Belarus has been billed as Europe’s last dictatorship. Aleksander Lukashenko has totally controlled the government apparatus for almost thirty years. This has made Belarus an outlier in Europe, Soviet style state that continues to be a political pariah. Currently, Belarus does not have much in common with either Poland or Lithuania, thought it has been historically connected to both. While the latter pair have joined the European Union and grown increasingly prosperous, Belarus continues to languish far behind the rest of Europe. Russia’s unprovoked invasion of Ukraine, which was partly launched from Belarus only served to set the country back even further. Belarus has a long way to go when it comes to human rights, freedom of the press and openness to democracy.
In 2000, Belarusians learned that they had something more than historical ties in common with both Poland and Lithuania, a claim that the Geographical Midpoint of Europe was in Belarus. This claim was received with a great deal of skepticism, which did not come as a surprise. The Center of Europe on Belarusian territory, even it was just geographical, was a thought that many were not willing to stomach due to the nature of its government. Adding to the skepticism, the midpoint’s location was in the countryside, but marked with a monument in the city of Polotsk sixty kilometers to the northeast. Despite such misgivings, the Belarusian midpoint does offer those searching for the Center of Europe an opportunity to visit a country that most know little about.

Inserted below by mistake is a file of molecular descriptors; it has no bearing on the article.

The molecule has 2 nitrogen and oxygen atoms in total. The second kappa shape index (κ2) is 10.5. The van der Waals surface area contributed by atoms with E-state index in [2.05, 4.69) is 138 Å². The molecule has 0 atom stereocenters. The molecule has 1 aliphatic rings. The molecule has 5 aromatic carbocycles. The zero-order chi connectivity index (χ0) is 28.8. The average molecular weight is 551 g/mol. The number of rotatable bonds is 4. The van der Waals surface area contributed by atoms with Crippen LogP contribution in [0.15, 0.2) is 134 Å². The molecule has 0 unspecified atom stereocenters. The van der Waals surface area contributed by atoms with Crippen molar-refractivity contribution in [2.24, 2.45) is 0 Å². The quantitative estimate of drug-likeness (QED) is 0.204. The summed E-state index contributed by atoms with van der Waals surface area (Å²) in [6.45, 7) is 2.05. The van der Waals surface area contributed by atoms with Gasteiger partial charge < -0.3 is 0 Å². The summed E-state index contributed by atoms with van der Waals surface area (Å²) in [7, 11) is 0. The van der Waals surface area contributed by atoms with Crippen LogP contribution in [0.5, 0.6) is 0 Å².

Natural History – A More Ancient Europe
At the beginning of the 21st century, a couple of Belarusian scientists published findings that the Geographical Midpoint of Europe was located near Lake Sho in the northern part of the country. The location was exceedingly remote by European standards, but also quite beautiful. Thick pine forests and pristine lakes dot the area. When people think of Belarus, they often think of the Soviet Union and industrialized, urban cityscapes. There is another Belarus though. One full of serene nature, extraordinary bird life and shimmering waters. Anyone traveling deep into the countryside on a journey to the midpoint is bound to discover this Belarus, one only known to its inhabitants and the odd traveler that has taken the time and energy to explore this entrancing landscape. This is a land of natural wonder, where the draconian political environment of Minsk is a world away.
The Belarusian claim to the Center of Europe may be open to question, but it is not out of the realm of possibility. Consider that the first claimed midpoint in Sucholow, Poland, the most scientifically accurate one near Girija, Lithuania and the Belarusian claim near Lake Sho could all hypothetically be visited on the same day on an eight hour drive. The proximity of the three midpoints means that the true Geographical Center of Europe is likely somewhere in this area. The area also acts as a corrective to the image of Europe that many have of a heavily urbanized and ultra-modern continent. The Europe found in northeastern Poland, southeastern Lithuania and northern Belarus is the more natural one that has existed since time immemorial. The next time someone refers to Old Europe, it is unlikely that they are talking about this region, but they should.
Crossing Over – Lithuania & Europe